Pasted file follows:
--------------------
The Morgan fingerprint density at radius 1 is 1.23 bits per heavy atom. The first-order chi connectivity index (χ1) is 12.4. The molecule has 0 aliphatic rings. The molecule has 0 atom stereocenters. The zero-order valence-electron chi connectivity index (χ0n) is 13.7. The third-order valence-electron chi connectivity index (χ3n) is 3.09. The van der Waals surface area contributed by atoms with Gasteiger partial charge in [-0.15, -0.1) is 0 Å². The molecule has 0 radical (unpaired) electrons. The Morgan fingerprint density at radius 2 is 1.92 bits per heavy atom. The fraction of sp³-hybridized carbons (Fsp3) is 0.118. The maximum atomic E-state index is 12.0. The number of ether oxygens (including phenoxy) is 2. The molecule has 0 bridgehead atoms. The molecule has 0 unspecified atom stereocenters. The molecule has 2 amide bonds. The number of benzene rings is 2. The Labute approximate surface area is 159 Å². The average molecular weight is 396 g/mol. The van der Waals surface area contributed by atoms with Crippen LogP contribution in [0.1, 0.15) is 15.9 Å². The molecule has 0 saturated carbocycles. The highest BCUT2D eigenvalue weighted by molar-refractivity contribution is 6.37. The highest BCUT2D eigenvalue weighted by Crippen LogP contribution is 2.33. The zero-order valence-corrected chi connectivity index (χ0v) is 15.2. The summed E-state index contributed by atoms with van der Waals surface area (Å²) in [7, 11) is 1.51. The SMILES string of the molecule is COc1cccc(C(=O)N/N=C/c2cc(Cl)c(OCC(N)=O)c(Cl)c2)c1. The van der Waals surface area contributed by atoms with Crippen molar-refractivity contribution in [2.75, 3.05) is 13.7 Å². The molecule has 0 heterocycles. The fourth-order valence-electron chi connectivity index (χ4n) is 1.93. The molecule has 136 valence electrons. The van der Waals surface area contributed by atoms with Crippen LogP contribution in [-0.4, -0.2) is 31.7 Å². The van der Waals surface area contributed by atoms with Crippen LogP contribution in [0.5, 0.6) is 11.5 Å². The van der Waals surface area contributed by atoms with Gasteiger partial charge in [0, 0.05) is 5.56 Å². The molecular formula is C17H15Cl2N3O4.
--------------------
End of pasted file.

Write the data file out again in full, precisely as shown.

The Morgan fingerprint density at radius 1 is 1.23 bits per heavy atom. The first-order chi connectivity index (χ1) is 12.4. The molecule has 0 aliphatic rings. The molecule has 0 atom stereocenters. The zero-order valence-electron chi connectivity index (χ0n) is 13.7. The third-order valence-electron chi connectivity index (χ3n) is 3.09. The van der Waals surface area contributed by atoms with Gasteiger partial charge in [-0.15, -0.1) is 0 Å². The molecule has 0 radical (unpaired) electrons. The Morgan fingerprint density at radius 2 is 1.92 bits per heavy atom. The fraction of sp³-hybridized carbons (Fsp3) is 0.118. The maximum atomic E-state index is 12.0. The number of ether oxygens (including phenoxy) is 2. The molecule has 0 bridgehead atoms. The molecule has 0 unspecified atom stereocenters. The molecule has 2 amide bonds. The number of benzene rings is 2. The Labute approximate surface area is 159 Å². The average molecular weight is 396 g/mol. The van der Waals surface area contributed by atoms with Crippen LogP contribution in [0.1, 0.15) is 15.9 Å². The molecule has 0 saturated carbocycles. The highest BCUT2D eigenvalue weighted by molar-refractivity contribution is 6.37. The highest BCUT2D eigenvalue weighted by Crippen LogP contribution is 2.33. The zero-order valence-corrected chi connectivity index (χ0v) is 15.2. The summed E-state index contributed by atoms with van der Waals surface area (Å²) in [7, 11) is 1.51. The SMILES string of the molecule is COc1cccc(C(=O)N/N=C/c2cc(Cl)c(OCC(N)=O)c(Cl)c2)c1. The van der Waals surface area contributed by atoms with Crippen molar-refractivity contribution in [2.75, 3.05) is 13.7 Å². The molecule has 0 heterocycles. The fourth-order valence-electron chi connectivity index (χ4n) is 1.93. The molecule has 136 valence electrons. The van der Waals surface area contributed by atoms with Crippen LogP contribution in [-0.4, -0.2) is 31.7 Å². The van der Waals surface area contributed by atoms with Crippen LogP contribution in [0.5, 0.6) is 11.5 Å². The van der Waals surface area contributed by atoms with Gasteiger partial charge in [0, 0.05) is 5.56 Å². The molecular formula is C17H15Cl2N3O4.